BY EMILY MIBACH
Daily Post Staff Writer
Santa Clara County Health Officer Dr. Sara Cody today (Nov. 15) told the Palo Alto Rotary Club that she’s had protesters outside her window for nearly two years, and she’s “distressed” by the erosion of trust in local government that’s occurred during the pandemic.
Cody told the club during its lunchtime meeting held via Zoom that she’s been “sobered” by her experience during Covid. She’s had protesters outside her office for the length of the pandemic. Last year, a Gilroy math teacher was arrested for sending threatening letters to Cody.
Cody said she’s not alone in receiving vitriol, as most of her colleagues around the state and country have also experienced similar lash back.
Cody said there is a “very vocal group” that’s for the most part in the minority, but are the “loud and disruptive voice of anti-vaccine, anti-mask, anti-testing, anti-contact tracing, who are just very angry.”
“I am distressed by this decay in public institutions and public government,” Cody said. “My sense of things is that we may be less well prepared for the next pandemic, unfortunately, because of the erosion that’s occurred during this pandemic.”
Cody is also worried about the health care workforce if there is another pandemic.
As for the current pandemic, Cody also said she doesn’t see Covid going away anytime soon, with boosters continuing in the future.
“I see us probably transitioning to living with Covid in the way we live with the flu,” Cody said. The problem there is that Covid and some of its strains can be harder to contain and wreak more havoc when there are outbreaks.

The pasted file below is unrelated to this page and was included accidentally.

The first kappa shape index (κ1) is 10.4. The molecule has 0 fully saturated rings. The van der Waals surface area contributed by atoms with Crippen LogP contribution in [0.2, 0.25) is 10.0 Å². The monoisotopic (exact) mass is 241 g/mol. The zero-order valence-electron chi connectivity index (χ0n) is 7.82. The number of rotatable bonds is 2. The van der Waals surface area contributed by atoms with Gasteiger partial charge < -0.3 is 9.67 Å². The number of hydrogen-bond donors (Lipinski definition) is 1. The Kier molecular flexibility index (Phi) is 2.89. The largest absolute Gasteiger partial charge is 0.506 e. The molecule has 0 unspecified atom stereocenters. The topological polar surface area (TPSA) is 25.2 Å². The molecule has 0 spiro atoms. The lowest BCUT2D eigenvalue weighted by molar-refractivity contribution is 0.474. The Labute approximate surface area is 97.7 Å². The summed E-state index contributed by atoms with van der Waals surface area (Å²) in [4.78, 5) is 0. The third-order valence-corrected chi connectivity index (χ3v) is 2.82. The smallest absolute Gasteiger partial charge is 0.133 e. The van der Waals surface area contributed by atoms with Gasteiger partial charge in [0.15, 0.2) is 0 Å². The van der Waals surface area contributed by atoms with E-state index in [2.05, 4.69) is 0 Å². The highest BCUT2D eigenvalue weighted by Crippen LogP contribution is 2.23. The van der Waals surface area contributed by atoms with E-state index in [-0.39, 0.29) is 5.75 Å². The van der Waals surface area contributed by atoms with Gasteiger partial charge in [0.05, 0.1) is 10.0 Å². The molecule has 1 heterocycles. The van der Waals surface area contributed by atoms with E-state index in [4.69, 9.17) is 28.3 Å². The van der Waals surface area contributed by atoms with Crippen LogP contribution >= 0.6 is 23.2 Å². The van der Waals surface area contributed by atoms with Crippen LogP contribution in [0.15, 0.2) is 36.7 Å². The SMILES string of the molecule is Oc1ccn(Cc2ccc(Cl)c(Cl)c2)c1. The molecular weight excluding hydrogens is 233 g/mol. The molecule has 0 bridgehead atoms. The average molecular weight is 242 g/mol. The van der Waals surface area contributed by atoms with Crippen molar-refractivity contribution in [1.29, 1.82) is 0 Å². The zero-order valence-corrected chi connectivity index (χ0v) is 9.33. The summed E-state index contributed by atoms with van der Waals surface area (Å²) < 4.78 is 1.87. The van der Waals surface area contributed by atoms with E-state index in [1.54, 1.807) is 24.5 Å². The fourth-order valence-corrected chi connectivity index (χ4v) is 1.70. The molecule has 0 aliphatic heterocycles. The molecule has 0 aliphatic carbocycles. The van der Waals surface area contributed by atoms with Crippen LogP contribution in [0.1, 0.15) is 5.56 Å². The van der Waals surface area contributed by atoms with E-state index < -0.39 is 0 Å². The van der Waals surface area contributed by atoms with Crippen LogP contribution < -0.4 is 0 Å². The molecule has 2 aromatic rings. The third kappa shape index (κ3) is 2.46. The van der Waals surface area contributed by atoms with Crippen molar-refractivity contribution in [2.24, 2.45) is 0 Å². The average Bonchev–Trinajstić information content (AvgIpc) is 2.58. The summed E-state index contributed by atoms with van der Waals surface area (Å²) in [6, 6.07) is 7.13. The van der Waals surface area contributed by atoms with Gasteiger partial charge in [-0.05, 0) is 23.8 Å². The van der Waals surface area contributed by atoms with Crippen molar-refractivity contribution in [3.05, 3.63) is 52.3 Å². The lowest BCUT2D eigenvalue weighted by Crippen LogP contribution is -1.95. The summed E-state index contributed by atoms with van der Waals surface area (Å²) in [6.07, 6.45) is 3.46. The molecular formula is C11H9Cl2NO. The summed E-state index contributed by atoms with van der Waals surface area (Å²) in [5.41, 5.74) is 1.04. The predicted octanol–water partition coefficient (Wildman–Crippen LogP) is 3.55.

Rotary president Khashayar Alaee asked Cody about the “buy-in” she needed to get from county officials to declare the country’s first stay-at-home order in March 2020.
Cody pointed out that at the time, things were changing fast and the county had some of the first cases in the country. The county’s first case was reported on Jan. 31, 2020, and the first death occurred on Feb. 6. The county discovered the Feb. 6 death in April, which made that woman the first Covid-related death in the country.
There was no testing until the end of February 2020, so as that month went on, she and other health departments couldn’t make any decisions because there was no data. But once testing began, it was proven that Covid was more widespread than other counties.
It was also thought at the time that like flu transmissions, children would be the primary carriers into the home, leading to schools being shut down.
Another issue at the time was a lack of guidance from state and federal leaders, Cody said.
So using the power given to her by the state legislature, she called for a shutdown.
Although Santa Clara County was the first to go into a shutdown, it has still seen the highest death rate per capita of Covid.
A total of 1,901 Santa Clara County residents have died due to the virus, according to state Department of Public Health records, or 96.6 per 100,000. Santa Clara County was also often the first county to initiate various lock-downs and ordinances related to the pandemic. At one point, the county advised workplaces to have employees eat in their cars instead of the lunchroom.